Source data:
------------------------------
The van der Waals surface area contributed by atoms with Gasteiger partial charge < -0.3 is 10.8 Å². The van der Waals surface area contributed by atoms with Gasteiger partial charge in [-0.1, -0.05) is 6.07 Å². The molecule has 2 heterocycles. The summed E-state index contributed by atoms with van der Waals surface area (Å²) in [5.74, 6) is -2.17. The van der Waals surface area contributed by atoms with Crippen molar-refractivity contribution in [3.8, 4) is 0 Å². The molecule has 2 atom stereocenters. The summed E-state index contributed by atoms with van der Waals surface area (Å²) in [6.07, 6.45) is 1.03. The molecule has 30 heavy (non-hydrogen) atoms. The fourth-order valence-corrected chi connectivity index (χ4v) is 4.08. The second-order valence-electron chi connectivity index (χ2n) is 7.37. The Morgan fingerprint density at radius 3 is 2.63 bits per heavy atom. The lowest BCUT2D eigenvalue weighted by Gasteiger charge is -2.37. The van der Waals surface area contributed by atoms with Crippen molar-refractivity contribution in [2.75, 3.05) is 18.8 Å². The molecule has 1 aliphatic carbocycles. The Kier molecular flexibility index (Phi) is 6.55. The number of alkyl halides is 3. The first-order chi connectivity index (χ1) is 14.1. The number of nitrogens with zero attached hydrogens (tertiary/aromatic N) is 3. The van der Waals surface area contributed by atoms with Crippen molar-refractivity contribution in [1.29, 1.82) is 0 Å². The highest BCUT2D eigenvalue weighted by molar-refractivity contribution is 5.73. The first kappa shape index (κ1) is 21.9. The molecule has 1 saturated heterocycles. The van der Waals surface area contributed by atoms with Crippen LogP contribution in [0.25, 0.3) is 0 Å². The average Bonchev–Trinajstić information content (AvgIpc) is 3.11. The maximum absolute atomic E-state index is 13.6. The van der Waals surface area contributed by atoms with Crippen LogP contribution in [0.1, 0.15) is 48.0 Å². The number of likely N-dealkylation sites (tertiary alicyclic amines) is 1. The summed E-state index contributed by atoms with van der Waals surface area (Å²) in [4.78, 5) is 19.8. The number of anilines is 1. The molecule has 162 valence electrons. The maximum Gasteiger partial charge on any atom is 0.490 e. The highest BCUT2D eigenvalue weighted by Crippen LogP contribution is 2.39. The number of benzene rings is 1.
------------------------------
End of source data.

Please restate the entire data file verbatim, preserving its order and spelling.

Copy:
The van der Waals surface area contributed by atoms with Gasteiger partial charge < -0.3 is 10.8 Å². The van der Waals surface area contributed by atoms with Gasteiger partial charge in [-0.1, -0.05) is 6.07 Å². The molecule has 2 heterocycles. The summed E-state index contributed by atoms with van der Waals surface area (Å²) in [5.74, 6) is -2.17. The van der Waals surface area contributed by atoms with Crippen molar-refractivity contribution in [3.8, 4) is 0 Å². The molecule has 2 atom stereocenters. The summed E-state index contributed by atoms with van der Waals surface area (Å²) in [6.07, 6.45) is 1.03. The molecule has 30 heavy (non-hydrogen) atoms. The fourth-order valence-corrected chi connectivity index (χ4v) is 4.08. The second-order valence-electron chi connectivity index (χ2n) is 7.37. The Morgan fingerprint density at radius 3 is 2.63 bits per heavy atom. The lowest BCUT2D eigenvalue weighted by Gasteiger charge is -2.37. The van der Waals surface area contributed by atoms with Crippen molar-refractivity contribution in [2.75, 3.05) is 18.8 Å². The molecule has 1 aliphatic carbocycles. The Kier molecular flexibility index (Phi) is 6.55. The number of alkyl halides is 3. The first-order chi connectivity index (χ1) is 14.1. The number of nitrogens with zero attached hydrogens (tertiary/aromatic N) is 3. The van der Waals surface area contributed by atoms with Crippen molar-refractivity contribution in [1.29, 1.82) is 0 Å². The highest BCUT2D eigenvalue weighted by molar-refractivity contribution is 5.73. The first kappa shape index (κ1) is 21.9. The molecule has 1 saturated heterocycles. The van der Waals surface area contributed by atoms with Crippen LogP contribution in [0.25, 0.3) is 0 Å². The average Bonchev–Trinajstić information content (AvgIpc) is 3.11. The maximum absolute atomic E-state index is 13.6. The van der Waals surface area contributed by atoms with Crippen LogP contribution in [0.1, 0.15) is 48.0 Å². The number of likely N-dealkylation sites (tertiary alicyclic amines) is 1. The summed E-state index contributed by atoms with van der Waals surface area (Å²) in [4.78, 5) is 19.8. The number of anilines is 1. The molecule has 162 valence electrons. The maximum Gasteiger partial charge on any atom is 0.490 e. The highest BCUT2D eigenvalue weighted by Crippen LogP contribution is 2.39. The number of benzene rings is 1.